The benefits of living trusts also extend beyond this single scenario. For family business owners, trusts can play a vital role in the transition of a company or capital assets to the next generation.

There are also a number of different situations where a testamentary trust can be used to protect family assets, including but not limited to the following:

  • Where a person remarries but, upon death, wants to prioritise their own children in their will.
  • Where the benefit of an asset is to be split so that, for example, a spouse or partner receives income from it during their lifetime, but the settlor’s children are the ultimate beneficiaries.
  • Where assets are earmarked for a beneficiary that may not have full legal capacity through either age and/or disability.
  • Where a parent wants to earmark and protect assets following their death for the benefit of a child beyond the age of majority.
  • Where assets are earmarked for a beneficiary being chased by creditors or a divorcing spouse.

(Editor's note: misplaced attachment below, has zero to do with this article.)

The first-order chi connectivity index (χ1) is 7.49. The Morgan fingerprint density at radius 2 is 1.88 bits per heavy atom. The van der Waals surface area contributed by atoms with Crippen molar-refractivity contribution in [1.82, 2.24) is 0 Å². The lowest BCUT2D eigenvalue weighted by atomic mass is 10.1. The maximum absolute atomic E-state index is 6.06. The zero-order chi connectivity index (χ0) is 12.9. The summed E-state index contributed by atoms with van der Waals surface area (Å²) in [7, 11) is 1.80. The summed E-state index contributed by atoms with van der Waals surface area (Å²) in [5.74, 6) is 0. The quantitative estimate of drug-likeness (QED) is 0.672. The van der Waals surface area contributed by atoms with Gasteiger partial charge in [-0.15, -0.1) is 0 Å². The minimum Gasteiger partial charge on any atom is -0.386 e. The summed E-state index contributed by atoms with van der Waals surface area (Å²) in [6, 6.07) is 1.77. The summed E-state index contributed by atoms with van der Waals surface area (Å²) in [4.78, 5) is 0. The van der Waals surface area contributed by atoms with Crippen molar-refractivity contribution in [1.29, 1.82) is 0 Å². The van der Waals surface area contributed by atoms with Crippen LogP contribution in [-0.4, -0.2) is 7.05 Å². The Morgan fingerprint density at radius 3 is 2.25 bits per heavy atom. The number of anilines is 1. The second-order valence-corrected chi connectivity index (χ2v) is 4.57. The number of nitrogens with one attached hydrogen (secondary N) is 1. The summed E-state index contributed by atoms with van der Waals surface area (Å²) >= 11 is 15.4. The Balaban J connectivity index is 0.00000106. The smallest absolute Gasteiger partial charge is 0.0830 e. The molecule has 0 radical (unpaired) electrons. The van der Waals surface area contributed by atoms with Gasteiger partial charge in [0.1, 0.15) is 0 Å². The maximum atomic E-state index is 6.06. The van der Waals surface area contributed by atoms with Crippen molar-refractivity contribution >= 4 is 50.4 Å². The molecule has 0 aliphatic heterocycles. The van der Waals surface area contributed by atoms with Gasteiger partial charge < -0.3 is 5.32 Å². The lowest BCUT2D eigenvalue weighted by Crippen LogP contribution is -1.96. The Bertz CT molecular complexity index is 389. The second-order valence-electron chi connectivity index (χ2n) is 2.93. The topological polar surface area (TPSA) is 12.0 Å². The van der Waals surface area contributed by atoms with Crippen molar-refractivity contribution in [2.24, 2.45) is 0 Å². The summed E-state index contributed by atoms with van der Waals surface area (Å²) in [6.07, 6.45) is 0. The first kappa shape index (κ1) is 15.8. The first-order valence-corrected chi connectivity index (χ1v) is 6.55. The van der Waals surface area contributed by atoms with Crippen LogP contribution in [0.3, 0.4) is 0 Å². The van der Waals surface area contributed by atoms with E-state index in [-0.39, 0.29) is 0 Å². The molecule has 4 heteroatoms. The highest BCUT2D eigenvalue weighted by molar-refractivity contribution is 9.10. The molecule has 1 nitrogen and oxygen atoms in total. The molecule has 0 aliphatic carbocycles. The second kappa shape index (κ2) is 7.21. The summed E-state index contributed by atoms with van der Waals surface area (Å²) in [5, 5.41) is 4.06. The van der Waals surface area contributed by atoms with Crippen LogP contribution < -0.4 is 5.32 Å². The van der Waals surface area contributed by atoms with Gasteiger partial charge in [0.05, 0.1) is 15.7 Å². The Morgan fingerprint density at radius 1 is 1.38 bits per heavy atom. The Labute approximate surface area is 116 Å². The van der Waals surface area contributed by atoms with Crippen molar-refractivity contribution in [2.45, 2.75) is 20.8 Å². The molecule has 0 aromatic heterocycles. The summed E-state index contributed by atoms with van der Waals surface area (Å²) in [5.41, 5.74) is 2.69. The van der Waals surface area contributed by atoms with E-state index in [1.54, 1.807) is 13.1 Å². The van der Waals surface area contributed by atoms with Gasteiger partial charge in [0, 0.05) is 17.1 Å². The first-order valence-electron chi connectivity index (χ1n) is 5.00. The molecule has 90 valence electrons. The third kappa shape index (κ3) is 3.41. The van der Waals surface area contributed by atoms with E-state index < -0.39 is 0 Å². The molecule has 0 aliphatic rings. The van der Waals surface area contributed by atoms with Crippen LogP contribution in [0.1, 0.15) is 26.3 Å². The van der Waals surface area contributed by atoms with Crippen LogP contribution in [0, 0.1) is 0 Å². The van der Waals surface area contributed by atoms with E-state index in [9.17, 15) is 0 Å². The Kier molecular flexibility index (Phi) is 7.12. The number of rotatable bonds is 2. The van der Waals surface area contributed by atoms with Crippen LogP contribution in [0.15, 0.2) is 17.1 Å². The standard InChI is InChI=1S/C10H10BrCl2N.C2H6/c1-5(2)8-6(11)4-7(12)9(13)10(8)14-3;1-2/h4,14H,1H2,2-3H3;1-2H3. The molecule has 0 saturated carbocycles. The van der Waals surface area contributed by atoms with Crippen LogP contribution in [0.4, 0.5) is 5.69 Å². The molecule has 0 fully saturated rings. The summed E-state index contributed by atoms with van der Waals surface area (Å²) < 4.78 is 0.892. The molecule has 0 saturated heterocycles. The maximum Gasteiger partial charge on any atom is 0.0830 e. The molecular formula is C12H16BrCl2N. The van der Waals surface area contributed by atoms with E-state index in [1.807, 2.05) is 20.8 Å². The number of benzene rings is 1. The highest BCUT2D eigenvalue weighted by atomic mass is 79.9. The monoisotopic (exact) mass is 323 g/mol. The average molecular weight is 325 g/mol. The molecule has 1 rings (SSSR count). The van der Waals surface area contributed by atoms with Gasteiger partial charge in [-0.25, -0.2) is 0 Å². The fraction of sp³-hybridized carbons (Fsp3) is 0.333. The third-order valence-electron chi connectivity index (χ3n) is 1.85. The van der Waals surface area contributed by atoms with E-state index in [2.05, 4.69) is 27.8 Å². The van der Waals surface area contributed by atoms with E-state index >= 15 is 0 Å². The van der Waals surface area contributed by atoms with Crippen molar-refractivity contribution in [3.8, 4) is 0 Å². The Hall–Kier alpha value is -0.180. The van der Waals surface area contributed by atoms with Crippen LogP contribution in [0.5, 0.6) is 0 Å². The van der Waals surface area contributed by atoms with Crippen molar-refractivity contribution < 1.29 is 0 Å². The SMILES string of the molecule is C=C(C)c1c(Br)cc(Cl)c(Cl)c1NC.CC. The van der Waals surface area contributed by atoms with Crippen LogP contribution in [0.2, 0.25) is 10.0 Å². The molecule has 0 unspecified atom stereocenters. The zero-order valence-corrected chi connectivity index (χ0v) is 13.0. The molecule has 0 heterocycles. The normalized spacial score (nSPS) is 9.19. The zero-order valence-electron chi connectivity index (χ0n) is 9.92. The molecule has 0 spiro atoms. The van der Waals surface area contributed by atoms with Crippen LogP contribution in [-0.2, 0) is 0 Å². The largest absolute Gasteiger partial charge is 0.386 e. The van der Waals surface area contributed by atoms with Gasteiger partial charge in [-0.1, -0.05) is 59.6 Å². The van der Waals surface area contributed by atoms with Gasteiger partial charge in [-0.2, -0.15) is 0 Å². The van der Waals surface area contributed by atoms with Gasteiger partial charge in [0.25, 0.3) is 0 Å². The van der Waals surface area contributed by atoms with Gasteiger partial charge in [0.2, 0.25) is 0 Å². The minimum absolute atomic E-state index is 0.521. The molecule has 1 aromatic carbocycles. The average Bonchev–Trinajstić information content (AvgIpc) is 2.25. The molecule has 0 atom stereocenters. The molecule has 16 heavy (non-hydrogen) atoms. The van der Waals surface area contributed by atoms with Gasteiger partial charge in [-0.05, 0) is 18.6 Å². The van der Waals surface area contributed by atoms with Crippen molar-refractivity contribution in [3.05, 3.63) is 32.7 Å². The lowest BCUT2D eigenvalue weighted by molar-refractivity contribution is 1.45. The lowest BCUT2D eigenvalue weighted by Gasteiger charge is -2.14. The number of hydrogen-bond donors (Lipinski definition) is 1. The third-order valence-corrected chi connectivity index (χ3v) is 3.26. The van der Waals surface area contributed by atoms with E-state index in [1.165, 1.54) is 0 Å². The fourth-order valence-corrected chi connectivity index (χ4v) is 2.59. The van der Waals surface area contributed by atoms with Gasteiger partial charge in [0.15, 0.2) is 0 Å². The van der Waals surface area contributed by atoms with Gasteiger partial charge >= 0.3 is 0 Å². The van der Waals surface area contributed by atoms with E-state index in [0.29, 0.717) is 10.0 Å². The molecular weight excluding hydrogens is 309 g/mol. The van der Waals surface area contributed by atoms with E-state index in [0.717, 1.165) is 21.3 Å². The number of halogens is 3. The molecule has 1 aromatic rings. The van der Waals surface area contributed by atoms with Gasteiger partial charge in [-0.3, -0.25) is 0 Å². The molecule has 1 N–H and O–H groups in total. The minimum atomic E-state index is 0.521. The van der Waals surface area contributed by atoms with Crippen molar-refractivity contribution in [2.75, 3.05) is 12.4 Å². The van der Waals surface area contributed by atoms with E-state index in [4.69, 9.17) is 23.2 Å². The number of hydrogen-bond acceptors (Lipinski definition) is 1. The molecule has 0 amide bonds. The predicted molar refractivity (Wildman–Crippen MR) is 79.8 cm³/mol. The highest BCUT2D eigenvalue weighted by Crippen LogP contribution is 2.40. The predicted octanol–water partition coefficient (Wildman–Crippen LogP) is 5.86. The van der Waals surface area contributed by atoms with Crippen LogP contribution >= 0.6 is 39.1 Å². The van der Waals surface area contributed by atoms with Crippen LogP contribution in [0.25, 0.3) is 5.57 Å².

• Where a person’s estate is likely to exceed the threshold for inheritance tax, currently set at £325,000 (or £500,00 including the new residence nil-rate band).

What protection does a family trust afford?

There are clearly advantages to transferring your assets to your children and grandchildren, but the question remains:

Does a family trust protect assets effectively?

At first blush, a family trust can provide an ideal way of protecting your assets, not least in seeking to protect your family home from the cost of care fees. Indeed, it is perfectly possible to protect one’s assets if they are transferred to a trust early enough.

Unfortunately, however, the reality can often be very different. If you are found by the local authority to have intentionally decreased your overall assets in order to reduce the amount you are charged towards the cost of care services provided, this will be classed as a ‘deprivation of assets‘.

Although your local authority must show that you knew you may need care and support in the future when you created a family trust, in the absence of any other reasonable explanation this is commonly inferred.

In such circumstances the local authority has a wide range of powers, not least they can treat you as if you still own the property and bill you on the basis of what’s known as your ‘notional capital’.

The net effect could be that, having legally given away your home, any remaining assets may be used up entirely to pay for care fees because you are deemed to still own your main asset.